As goes the cycle of the seasons, and life in general, we all know that endings must come also.
Today's post is in remembrance of three lovely women recently deceased. One death followed a long life, and two were lives cut short by illness.
My Aunt Lindabel was the maiden auntie, unencumbered by a husband and children, but great fun for us nieces and nephews. In her prime, Lindy was petite, stylish, a bit racy (she smoked! she wore pants instead of skirts! she wore bright red lipstick!), funny, and adventurous. She swam across Lake Washington here in Seattle well before there were organized events for that sort of thing. I'll always remember riding the backroads of Snohomish County in Lindy's vintage red Volkswagen Beetle convertible with the top down on summer days, laughing and singing.
|Lindy was a great gardener and a member of the Begonia Club. She called them the "Begoniacs."|
Jean was a kind, very smart, and nurturing soul with a sly sense of humor, a former colleague whom I met while working on a project at Yosemite National Park. We struck up a cross-state friendship (she in San Francisco, me in Seattle), referred work to each other and collaborated on more projects, and shared a love of cats and dangley earrings. I teased her about being a "low talker," but whatever she had to say was well worth hearing. Jean also loved roses, gardening, dancing, Michael Jackson's music, her friends and family, and especially her husband Matt.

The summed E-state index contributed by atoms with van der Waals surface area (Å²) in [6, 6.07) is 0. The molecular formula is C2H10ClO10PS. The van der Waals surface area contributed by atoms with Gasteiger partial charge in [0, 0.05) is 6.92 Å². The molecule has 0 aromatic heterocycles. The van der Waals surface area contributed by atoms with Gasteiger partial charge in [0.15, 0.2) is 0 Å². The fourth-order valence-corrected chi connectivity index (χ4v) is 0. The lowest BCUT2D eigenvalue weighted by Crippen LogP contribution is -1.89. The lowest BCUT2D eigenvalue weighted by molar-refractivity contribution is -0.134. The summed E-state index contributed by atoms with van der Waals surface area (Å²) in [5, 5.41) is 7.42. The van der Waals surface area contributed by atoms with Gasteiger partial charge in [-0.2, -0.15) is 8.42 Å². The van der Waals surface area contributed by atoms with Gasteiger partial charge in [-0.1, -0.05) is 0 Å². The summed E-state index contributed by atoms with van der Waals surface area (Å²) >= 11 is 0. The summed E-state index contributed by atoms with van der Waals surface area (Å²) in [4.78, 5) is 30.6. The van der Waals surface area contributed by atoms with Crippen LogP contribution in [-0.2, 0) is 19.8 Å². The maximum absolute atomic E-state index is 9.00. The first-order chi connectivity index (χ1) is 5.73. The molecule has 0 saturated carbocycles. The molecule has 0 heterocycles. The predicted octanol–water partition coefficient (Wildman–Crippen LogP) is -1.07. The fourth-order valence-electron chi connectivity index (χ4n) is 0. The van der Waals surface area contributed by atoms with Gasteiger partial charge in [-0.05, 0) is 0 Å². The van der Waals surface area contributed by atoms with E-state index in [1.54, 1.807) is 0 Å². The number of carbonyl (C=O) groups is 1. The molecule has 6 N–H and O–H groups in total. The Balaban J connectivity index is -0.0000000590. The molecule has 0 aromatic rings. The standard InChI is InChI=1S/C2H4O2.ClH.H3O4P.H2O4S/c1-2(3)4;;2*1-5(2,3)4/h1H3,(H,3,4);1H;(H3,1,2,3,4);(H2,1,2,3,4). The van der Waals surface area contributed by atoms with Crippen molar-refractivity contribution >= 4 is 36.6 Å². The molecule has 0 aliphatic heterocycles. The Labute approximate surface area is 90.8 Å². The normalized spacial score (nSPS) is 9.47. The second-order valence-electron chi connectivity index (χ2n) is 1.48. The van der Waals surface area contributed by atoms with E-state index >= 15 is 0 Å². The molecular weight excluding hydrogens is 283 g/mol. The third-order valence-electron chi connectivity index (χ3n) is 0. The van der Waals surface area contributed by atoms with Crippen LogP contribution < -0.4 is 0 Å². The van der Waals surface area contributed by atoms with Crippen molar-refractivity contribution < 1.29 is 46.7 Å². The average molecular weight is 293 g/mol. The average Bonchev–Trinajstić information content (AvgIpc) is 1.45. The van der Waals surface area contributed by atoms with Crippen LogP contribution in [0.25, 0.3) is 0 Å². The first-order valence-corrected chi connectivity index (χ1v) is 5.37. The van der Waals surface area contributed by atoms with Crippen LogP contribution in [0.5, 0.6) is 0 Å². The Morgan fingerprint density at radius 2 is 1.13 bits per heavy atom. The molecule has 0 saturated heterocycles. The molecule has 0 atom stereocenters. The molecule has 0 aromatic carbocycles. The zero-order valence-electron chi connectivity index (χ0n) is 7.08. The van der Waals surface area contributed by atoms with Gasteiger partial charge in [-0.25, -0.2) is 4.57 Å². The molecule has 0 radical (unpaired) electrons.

The temple bell stops ringing, but the song keeps coming out of the flowers. -Basho
|Jean was passionate about roses and edited a scholarly rose journal.|
The youngest of these three women was Mary, a gifted healer and physical therapist who stretched and moved beyond the conventional confines of her profession and broke new ground by combining Eastern and Western practices. She was a raven-haired beauty, a determined, brilliant, caring, adventurous, fun, and multi-talented woman who I and many others trusted implicitly with our injured and broken bodies. Mary leaves behind a legion of grieving friends, clients, fellow artists, fellow pracitioners, a big family, her husband Steve, and her black lab Jacque II.
a bird cries out
wind sweeps through a tree
I hold still and listen
for I realize
every blade of grass
in the field
every leaf in the forest
lays down its life
in its season
as earnestly as it began.
|Mary loved the Methow Valley and spent much time there.|
|Mt. Rainier was among the peaks that Mary climbed.|
And now I'm headed outside to breathe in this beautiful sunny day.